With hundreds of cable channels, why do we have to watch cable TV programs that feature endless coverage of Natalee Holloway? The answer is, we don’t. What’s more, there is a good channel out there associated with the New York Times.
Are you tired of the New York Times on paper? Perhaps you ought to try watching the Times on TV. Indeed, in conjunction with the Discovery Channel, the New York Times offers a documentary channel called Discovery Times. This channel has no coverage of missing person cases but it has recently been offering an excellent two-hour program completely debunking the popular Dan Brown book The Da Vinci Code, which claims that the Christian Church has conspired to suppress the real truth about Jesus. It is going to become a major motion picture from Sony, directed by Ron Howard and featuring Tom Hanks.
Brown’s book, which is fiction but claims to be based on fact, insists that Jesus married Mary Magdalene, had a child, and that a secret society called the Priory of Sion has possessed this shocking truth. Members of the group reportedly included Leonardo Da Vinci, who is said to have portrayed the truth about Jesus in esoteric ways in his famous painting of The Last Supper.
The show, “The Real Da Vinci Code,” was originally broadcast in Britain and was shown in Canada before arriving on the Discovery Times Channel here in the U.S.
Curiously, the program is presented by Tony Robinson, a British television comedy actor who in this program travels around the world attempting to discover a factual basis for the any of the claims in the Brown book. His car features a bobble head Jesus on the dashboard.
A colorful character, Robinson nevertheless does serious research in his travels. One of the interesting parts of the documentary involves an inquiry into the Priory of Sion, the organization that is supposed to possess the truth about Jesus that the church doesn’t want you to know. In his book, Brown describes it as a European secret society and “a real organization.” But the documentary makes a strong case that the group is a complete fraud and hoax cooked up by a few Frenchmen.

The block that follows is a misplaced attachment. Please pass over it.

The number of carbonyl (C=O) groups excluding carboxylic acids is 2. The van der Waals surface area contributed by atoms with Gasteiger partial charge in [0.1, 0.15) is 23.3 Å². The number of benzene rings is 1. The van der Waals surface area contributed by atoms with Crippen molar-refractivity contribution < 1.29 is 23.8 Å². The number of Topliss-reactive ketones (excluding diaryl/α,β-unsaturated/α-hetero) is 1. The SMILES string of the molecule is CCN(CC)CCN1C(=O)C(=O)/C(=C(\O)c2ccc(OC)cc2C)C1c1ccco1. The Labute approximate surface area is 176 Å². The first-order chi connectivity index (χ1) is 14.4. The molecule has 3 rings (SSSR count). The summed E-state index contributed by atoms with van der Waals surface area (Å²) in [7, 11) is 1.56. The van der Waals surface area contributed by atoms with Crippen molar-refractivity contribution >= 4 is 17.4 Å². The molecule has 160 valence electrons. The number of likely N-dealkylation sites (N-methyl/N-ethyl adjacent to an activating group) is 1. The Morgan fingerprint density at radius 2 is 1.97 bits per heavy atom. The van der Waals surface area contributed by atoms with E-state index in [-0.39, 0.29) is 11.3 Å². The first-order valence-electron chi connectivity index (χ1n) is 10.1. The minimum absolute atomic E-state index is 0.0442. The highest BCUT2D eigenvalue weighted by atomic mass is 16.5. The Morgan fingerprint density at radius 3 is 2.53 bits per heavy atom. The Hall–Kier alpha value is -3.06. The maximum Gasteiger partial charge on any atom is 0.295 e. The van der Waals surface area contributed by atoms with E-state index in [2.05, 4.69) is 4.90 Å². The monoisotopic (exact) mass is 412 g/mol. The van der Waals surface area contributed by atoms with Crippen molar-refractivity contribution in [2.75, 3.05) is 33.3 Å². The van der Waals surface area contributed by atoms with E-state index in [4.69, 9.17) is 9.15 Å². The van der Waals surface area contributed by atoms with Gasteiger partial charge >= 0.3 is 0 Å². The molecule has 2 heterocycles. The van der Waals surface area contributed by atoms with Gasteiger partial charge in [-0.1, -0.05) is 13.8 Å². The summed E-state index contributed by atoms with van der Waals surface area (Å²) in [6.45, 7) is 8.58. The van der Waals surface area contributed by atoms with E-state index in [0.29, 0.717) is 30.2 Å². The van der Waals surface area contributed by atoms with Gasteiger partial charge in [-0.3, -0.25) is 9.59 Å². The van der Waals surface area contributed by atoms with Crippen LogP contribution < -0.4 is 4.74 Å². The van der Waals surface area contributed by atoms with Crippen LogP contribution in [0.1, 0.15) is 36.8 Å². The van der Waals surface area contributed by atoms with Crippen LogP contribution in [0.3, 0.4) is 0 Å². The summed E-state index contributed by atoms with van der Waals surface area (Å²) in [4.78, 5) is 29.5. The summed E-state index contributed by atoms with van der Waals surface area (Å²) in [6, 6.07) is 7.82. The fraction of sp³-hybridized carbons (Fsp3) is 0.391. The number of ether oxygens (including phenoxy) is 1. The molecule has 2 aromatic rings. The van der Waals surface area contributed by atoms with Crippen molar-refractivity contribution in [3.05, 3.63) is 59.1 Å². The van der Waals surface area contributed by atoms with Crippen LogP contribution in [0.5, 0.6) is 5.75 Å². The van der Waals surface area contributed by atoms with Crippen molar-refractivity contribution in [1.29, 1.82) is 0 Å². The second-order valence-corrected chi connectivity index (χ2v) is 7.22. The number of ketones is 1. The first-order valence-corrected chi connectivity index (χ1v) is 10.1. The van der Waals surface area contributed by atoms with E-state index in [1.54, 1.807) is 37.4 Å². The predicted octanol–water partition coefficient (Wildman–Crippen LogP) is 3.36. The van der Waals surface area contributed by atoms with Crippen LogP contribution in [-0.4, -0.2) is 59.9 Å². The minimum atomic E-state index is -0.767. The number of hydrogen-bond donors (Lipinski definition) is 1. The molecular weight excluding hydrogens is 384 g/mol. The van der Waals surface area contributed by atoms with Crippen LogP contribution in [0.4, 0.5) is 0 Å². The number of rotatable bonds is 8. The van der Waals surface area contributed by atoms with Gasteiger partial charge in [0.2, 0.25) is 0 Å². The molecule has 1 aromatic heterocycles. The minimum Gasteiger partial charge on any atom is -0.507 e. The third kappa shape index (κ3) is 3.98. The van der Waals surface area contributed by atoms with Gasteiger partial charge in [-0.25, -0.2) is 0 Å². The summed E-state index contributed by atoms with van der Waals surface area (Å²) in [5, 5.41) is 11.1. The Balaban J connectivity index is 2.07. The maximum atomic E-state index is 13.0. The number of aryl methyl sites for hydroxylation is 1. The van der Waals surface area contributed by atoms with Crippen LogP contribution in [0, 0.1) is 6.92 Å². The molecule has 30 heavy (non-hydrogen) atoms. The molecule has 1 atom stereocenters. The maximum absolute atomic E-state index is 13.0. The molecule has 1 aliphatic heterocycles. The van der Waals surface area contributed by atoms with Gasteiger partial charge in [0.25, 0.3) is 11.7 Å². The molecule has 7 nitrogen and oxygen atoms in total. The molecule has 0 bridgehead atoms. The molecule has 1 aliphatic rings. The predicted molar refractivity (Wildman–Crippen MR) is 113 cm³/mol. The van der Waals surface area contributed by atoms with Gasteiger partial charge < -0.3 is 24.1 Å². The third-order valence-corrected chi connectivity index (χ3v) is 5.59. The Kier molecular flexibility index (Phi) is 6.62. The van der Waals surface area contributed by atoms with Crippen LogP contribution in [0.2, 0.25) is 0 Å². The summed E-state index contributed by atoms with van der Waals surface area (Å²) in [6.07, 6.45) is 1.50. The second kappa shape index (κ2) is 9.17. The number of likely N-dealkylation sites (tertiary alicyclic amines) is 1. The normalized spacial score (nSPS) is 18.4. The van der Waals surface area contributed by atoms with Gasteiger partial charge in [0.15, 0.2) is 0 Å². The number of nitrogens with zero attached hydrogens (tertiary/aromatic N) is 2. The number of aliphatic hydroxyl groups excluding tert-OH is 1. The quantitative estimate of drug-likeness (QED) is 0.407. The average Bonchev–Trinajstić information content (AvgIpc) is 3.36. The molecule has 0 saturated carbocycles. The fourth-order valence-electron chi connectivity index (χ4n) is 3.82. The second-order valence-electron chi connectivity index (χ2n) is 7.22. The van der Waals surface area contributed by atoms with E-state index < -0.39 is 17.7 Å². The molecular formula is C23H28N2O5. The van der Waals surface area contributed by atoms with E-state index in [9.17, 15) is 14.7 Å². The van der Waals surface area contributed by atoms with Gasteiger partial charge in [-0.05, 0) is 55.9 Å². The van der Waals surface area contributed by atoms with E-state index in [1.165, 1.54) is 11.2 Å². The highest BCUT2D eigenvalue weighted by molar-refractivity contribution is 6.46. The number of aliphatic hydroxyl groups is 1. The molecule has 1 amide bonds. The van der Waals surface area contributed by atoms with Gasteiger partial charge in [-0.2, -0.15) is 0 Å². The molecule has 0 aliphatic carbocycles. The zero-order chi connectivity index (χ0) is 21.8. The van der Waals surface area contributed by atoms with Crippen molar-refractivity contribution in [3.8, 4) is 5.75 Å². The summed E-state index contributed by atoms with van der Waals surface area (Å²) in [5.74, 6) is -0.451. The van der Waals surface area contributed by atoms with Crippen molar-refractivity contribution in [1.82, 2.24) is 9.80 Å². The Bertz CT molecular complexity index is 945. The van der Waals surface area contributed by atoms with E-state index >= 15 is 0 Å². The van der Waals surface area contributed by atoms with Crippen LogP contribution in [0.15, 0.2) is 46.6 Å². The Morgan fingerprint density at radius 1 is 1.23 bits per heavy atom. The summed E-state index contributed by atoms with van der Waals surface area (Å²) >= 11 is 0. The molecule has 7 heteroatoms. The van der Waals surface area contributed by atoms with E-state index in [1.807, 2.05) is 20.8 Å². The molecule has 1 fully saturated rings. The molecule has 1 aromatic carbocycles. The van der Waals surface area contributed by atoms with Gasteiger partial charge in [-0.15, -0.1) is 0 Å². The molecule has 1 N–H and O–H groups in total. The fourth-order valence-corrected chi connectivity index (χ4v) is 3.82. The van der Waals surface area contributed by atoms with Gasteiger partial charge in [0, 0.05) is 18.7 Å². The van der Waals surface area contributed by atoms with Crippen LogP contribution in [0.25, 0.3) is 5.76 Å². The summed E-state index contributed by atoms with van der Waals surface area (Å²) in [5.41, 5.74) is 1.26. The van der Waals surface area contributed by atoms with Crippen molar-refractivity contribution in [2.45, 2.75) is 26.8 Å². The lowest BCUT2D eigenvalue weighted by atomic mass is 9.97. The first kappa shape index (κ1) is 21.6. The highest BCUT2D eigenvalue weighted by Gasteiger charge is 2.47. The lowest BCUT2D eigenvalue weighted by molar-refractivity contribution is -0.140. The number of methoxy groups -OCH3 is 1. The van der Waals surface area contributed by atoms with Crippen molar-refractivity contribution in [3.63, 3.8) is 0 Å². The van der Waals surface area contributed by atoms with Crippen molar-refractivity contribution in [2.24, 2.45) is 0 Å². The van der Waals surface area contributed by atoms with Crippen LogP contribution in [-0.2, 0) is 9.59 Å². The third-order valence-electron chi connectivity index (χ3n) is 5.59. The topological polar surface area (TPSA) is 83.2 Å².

Brown’s website features glowing reviews of the book, such as “unputdownable,” from the Washington Post, and “His research is impeccable,” from the New York Daily News. A page on his website features his numerous media appearances and favorable reviews from many different publications, including the New York Times.
But the documentary carried by the Discovery Times channel is not kind to Brown, who refused to be interviewed because he is said to be at work on his next novel. Indeed, Brown’s website declares that he “will be unavailable for interviews or appearances until the release of his next novel. No release date is yet scheduled.”
The release date for the film has already been set for May 19, 2006. The fear is that the film may be as flawed as the book. The Times itself recently reported that those working on the film “have consulted with Catholic and other Christian specialists on how they might alter the plot of the novel to avoid offending the devout.” One of those specialists is Amy Welborn, who published a refutation of Brown’s book called “De-Coding Da Vinci.” You can go to her website at www.amywelborn.com